Julian’s rifle was an FN FAL variant. A more modern version of a rifle that had dozens of variants over it’s well over half a century of service. This one had a Picatinny topped receiver and a Picatinny handguard with a barrel much shorter than the standard 17-21 inches. It looked in the neighborhood of 12”. The stock was a side folding skeletonized, with a long, metal spike welded to the toe of the stock, angled slightly forward so it could be shouldered without interference. It had a very old model Aimpoint optic mounted, as well as a weapon light that was cutting edge when I was a toddler.
“You know that’s weird, right?” I said, pointing to the spike.
…to their actual employment.
Sergeant Card ranged the General at 1,175 meters. Card felt no change in the wind, the temperature was in the high 90’s, not enough to change things. Card felt his pulse, checked his breathing, made a slight elevation adjustment, just .2 Mils up, centered his crosshair on the General and brushed the safety off. Card felt the trigger, waiting for his natural respiratory pause, his prime physiological condition from which to press the trigger. Between heartbeats, just before his body would naturally feel the urge to draw a breath, Card confirmed his point of aim and pressed back on the trigger.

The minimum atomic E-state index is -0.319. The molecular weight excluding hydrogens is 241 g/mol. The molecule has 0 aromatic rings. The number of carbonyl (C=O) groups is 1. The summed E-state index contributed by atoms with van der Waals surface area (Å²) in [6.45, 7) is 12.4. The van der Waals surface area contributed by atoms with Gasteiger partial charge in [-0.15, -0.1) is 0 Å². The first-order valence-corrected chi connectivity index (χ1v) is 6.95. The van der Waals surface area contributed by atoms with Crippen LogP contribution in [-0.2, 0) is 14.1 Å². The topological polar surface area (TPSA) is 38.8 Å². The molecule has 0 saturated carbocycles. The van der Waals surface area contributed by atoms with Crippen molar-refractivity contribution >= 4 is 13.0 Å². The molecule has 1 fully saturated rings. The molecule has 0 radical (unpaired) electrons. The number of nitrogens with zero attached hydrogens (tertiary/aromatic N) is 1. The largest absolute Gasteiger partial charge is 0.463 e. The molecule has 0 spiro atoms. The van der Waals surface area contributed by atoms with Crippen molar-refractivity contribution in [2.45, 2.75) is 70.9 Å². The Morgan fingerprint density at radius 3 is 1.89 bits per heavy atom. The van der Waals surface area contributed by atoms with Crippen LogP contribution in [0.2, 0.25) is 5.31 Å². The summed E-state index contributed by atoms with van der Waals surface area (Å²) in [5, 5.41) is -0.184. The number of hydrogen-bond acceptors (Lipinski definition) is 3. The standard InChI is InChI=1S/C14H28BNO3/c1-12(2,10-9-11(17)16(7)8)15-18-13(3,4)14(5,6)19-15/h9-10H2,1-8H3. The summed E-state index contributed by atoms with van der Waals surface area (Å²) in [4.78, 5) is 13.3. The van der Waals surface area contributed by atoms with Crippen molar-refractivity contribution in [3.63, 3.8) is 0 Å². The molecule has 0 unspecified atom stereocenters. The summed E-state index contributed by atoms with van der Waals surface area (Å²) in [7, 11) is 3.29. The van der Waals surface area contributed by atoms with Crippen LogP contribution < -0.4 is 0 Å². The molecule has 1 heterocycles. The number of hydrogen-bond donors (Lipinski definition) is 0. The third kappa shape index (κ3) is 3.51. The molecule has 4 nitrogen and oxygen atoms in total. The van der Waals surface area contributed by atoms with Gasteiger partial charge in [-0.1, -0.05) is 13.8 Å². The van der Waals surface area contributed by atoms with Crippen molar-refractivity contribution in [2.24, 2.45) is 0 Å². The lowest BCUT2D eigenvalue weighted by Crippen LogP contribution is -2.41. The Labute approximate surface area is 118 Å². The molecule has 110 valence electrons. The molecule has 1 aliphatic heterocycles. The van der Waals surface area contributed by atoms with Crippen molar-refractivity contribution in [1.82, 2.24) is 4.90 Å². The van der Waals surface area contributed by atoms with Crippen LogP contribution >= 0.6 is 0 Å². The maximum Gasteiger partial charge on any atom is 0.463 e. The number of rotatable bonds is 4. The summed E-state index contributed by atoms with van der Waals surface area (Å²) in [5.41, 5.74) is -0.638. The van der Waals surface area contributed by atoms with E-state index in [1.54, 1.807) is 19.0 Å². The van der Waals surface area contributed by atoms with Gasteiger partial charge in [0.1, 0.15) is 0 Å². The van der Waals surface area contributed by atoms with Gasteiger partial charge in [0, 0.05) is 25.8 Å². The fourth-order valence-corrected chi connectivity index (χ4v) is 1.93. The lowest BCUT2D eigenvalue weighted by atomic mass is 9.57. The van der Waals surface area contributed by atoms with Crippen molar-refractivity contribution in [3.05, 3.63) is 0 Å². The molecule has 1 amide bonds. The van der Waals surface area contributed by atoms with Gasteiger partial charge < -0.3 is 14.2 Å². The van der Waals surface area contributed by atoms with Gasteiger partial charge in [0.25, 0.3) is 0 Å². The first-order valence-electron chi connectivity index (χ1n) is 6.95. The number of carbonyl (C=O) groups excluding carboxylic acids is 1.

The single stage action broke at 3.3 pounds, the 250 grain Lapua round left the 26-inch barrel traveling at 2,950 feet per second. With over a thousand meters to the General’s upper chest, the round would be in the air for close to three and lose over half of its speed before striking him. Card worked the bolt back, coming off the scope to do it, rammed in a second round and went back on the scope. His first shot followed the arc from the elevated barrel to its natural apogee before dropping 510 inches to its point of impact. The General was hit just right of the center chest while in mid-sentence, falling back into the rear of his BTR as Card fired his second shot. One of the compound guards was crouched down not far from the General behind a pile of bricks, Card’s second shot hit him in the left shoulder…